Normally, crop protection products are spread copiously over the field to combat weeds across the entirety of the farmland, even where there are no weeds growing. Not only does this affect the farmer’s bank balance, it is also detrimental to the environment. With precision farming, that is all about to change. For example, a company in the US says that, using its technology, farmers can cut 90 percent of their costs for crop protection products. By using computer vision, individual plants on the field can be identified as either weeds or crops. This allows weedkillers to be used on an individual basis.

Things get even more exciting when looking at the future of farming. A Bavarian manufacturer of agricultural machinery aims to replace large, heavy-duty agricultural machines with small, cloud-controlled field robots. These are designed, for example, to sow corn completely autonomously and with the utmost precision. This not only vastly increases the efficiency of a farm’s business, but also benefits the environment. The low weight of these robots is better for the soil, and electric drives produce less noise and do not leak oil. The sensors also enable precision work, which can reduce the use of fertilizers, crop protection products and seeds.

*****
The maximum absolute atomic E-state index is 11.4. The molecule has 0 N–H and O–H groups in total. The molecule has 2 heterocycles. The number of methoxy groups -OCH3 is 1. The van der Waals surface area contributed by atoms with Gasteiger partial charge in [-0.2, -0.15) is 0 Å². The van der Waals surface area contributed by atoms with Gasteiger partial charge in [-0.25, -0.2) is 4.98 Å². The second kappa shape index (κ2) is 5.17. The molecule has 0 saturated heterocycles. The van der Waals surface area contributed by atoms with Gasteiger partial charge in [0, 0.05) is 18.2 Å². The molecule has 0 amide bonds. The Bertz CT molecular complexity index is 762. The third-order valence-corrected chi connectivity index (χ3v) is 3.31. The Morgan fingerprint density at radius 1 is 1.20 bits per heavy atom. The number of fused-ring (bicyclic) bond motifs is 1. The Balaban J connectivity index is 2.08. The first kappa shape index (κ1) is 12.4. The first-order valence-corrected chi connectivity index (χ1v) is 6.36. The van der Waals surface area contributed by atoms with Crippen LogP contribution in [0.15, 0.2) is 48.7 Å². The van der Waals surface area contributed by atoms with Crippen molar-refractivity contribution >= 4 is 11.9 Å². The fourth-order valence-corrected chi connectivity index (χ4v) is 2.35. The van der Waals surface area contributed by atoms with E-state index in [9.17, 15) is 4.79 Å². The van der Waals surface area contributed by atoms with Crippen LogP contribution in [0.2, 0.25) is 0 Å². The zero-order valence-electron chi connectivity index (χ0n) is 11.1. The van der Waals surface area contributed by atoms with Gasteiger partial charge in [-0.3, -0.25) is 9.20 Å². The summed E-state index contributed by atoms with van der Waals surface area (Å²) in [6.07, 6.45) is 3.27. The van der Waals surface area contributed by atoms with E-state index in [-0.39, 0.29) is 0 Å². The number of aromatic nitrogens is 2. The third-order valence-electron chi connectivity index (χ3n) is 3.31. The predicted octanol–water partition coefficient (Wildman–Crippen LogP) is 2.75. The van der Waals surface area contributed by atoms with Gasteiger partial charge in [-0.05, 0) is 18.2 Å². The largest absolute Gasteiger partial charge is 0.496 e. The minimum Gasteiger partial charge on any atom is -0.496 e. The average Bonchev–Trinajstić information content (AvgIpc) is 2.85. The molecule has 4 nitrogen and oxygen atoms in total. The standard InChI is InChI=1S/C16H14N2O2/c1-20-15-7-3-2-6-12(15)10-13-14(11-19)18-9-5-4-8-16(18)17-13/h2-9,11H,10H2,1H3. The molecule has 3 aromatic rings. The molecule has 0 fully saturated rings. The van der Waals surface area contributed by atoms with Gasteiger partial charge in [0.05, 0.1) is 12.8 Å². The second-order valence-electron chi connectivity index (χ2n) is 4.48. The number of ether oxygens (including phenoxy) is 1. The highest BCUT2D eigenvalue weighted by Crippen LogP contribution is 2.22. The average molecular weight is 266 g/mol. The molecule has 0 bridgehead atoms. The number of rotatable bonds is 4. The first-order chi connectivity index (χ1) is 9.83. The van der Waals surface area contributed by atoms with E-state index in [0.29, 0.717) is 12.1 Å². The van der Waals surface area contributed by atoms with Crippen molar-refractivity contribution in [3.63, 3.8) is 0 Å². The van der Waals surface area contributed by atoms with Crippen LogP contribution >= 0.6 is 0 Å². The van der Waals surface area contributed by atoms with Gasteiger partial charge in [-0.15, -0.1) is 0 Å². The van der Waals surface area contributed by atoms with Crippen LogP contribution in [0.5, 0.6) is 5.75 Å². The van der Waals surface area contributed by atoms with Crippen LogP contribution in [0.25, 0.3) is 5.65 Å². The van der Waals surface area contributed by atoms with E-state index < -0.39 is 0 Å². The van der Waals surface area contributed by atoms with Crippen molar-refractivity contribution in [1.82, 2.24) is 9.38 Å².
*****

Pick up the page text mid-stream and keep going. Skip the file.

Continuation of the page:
The examples included in this short article are just some of the countless possibilities that AI holds for environmental protection, and each of them shows how a diverse mix of technologies can work together. It would be wrong to say that AI alone can save our environment. It is just one of many key elements. However, with the increased use of AI come functionality and security risks. With regard to the examples mentioned, these could include a breakdown in energy supply as a result of a misjudgment by an AI. It is equally conceivable, however, that a healthy forest could be felled because an AI says it is diseased. Theoretically, crop failure due to overfertilization is also conceivable.

Research by Fraunhofer IKS in the field of safe intelligence is ensuring that intelligent systems can be used flexibly in a variety of use cases. At the same time, however, it is making sure that uncertainties such as factors that are unfamiliar to the AI are taken into account, so that the safety and performance of the solutions are not at risk.

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Hans thomas hengl
Hans-Thomas Hengl
Artificial intelligence / Fraunhofer IKS
Artificial intelligence